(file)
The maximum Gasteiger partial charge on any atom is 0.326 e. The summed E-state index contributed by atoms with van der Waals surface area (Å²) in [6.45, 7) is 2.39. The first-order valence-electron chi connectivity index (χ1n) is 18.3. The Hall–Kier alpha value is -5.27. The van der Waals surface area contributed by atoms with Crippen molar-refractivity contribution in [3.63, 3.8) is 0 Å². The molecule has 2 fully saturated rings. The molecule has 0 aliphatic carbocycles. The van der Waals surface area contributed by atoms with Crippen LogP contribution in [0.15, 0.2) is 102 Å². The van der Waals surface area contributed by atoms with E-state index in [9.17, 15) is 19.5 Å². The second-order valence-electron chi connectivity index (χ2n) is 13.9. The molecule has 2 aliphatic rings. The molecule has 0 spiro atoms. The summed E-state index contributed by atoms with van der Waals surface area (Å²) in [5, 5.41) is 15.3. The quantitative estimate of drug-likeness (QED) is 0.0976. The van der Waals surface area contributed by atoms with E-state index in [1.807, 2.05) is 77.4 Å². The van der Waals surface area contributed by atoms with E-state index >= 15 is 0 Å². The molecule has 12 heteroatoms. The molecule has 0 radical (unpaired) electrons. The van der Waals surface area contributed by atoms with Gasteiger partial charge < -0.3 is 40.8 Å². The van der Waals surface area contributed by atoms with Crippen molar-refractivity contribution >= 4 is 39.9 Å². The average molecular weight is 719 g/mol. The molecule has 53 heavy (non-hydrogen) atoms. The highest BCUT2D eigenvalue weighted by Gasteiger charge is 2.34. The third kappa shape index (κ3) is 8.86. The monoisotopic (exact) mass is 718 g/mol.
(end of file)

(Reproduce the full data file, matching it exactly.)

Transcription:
The maximum Gasteiger partial charge on any atom is 0.326 e. The summed E-state index contributed by atoms with van der Waals surface area (Å²) in [6.45, 7) is 2.39. The first-order valence-electron chi connectivity index (χ1n) is 18.3. The Hall–Kier alpha value is -5.27. The van der Waals surface area contributed by atoms with Crippen molar-refractivity contribution in [3.63, 3.8) is 0 Å². The molecule has 2 fully saturated rings. The molecule has 0 aliphatic carbocycles. The van der Waals surface area contributed by atoms with Crippen LogP contribution in [0.15, 0.2) is 102 Å². The van der Waals surface area contributed by atoms with E-state index in [9.17, 15) is 19.5 Å². The second-order valence-electron chi connectivity index (χ2n) is 13.9. The molecule has 2 aliphatic rings. The molecule has 0 spiro atoms. The summed E-state index contributed by atoms with van der Waals surface area (Å²) in [5, 5.41) is 15.3. The quantitative estimate of drug-likeness (QED) is 0.0976. The van der Waals surface area contributed by atoms with E-state index in [1.807, 2.05) is 77.4 Å². The van der Waals surface area contributed by atoms with E-state index >= 15 is 0 Å². The molecule has 12 heteroatoms. The molecule has 0 radical (unpaired) electrons. The van der Waals surface area contributed by atoms with Gasteiger partial charge < -0.3 is 40.8 Å². The van der Waals surface area contributed by atoms with Crippen molar-refractivity contribution >= 4 is 39.9 Å². The average molecular weight is 719 g/mol. The molecule has 53 heavy (non-hydrogen) atoms. The highest BCUT2D eigenvalue weighted by Gasteiger charge is 2.34. The third kappa shape index (κ3) is 8.86. The monoisotopic (exact) mass is 718 g/mol.